Physician-owned hospitals: Are they the boogeyman?

Folks, before you hit that "compose e-mail" button, let me say that nobody needs to give me a lesson on the problems that can arise when physicians operate or own a substantial part of a hospital. In particular, I'm convinced that it's important to keep an eye on the issue of physician self-referral, given the myriad of problems that occur when anyone, physician or otherwise, has an incentive to put making money over patient interest.

That being said, I thought you might be interested in a recent column by Molly Sandvig, JD, the executive director of trade group Physician Hospitals of America. (OK, I can hear the hospital execs in the audience saying "Boo! Hiss!" Calm down, guys...)  In her recent piece, for financial publication Inside ARM, Sandvig offers a few observations and stats that are worth reviewing:

* Health system investment in physician practices, with the assumption that the practices will refer to systems' hospitals, is a form of self-referral

* Physician hospitals generate a net community benefit almost 8 times higher than non-profit hospitals, averaging 7.23 percent as opposed to .87 percent for non-profit hospitals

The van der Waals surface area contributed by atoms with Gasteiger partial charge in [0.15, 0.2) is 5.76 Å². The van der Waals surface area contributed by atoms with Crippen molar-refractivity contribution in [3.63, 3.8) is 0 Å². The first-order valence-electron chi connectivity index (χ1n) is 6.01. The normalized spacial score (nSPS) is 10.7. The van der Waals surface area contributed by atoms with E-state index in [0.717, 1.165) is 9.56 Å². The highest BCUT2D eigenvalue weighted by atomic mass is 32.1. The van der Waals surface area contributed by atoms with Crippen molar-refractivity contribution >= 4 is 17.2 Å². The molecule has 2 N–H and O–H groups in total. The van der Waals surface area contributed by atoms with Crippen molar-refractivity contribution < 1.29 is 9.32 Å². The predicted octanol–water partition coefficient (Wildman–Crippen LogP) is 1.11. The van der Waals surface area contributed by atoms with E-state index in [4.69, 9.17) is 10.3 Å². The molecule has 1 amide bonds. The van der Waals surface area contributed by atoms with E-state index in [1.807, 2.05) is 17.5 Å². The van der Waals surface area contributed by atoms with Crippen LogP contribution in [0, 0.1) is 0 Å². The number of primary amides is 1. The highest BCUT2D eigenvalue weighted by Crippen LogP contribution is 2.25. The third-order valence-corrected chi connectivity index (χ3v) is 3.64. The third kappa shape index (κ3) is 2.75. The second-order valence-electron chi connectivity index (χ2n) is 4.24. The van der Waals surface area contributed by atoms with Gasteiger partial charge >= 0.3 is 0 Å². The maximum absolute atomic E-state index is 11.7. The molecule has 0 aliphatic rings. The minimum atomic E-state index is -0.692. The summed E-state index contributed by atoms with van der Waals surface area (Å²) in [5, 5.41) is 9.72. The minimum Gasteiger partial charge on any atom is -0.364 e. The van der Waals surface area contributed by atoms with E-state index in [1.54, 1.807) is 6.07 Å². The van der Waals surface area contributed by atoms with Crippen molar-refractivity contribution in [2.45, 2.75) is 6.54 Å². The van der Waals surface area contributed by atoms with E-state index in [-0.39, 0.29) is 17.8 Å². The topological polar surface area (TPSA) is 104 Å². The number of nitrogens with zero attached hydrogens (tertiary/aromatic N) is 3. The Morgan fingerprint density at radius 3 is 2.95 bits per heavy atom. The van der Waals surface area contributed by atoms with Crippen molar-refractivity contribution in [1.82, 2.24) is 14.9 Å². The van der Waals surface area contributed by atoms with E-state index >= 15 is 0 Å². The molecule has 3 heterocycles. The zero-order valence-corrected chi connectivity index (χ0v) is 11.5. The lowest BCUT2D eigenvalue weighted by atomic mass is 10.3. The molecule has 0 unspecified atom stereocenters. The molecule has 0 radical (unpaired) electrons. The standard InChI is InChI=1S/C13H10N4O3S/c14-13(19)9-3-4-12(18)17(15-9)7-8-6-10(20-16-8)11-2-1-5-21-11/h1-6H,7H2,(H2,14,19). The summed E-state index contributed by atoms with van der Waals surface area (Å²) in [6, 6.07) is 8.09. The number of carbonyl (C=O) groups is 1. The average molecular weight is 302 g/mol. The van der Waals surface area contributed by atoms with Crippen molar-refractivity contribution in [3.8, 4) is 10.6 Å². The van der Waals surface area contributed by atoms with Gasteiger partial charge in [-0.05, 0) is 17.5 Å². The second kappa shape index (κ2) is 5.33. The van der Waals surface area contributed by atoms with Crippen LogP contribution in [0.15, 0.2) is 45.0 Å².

* Physician-owned hospitals are more agile because they're smaller, and higher quality because they're run by clinicians

* Despite popular perceptions, utilization and costs don't rise just because a physician hospital appears in a market

Of course, one can raise many questions in response to her arguments--though in all honesty, I think she may have a point when it comes to vertical integration by health systems. For one thing, maybe one physician hospital doesn't move the needle on utilization, but what happens when several enter a market or even dominate it? What evidence is there that physician hospitals offer higher quality? How does she define "net community benefit"? Can she really suggest with a straight face that specialty hospitals' CEOs focused on high-margin elective procedures are propping their doors open to accept uninsured folks? And so on.

What questions would you ask Ms. Sandvig, readers? And do you agree with any of her arguments? I'd love to hear from you. Please feel free to write to me and let me know what you think. - Anne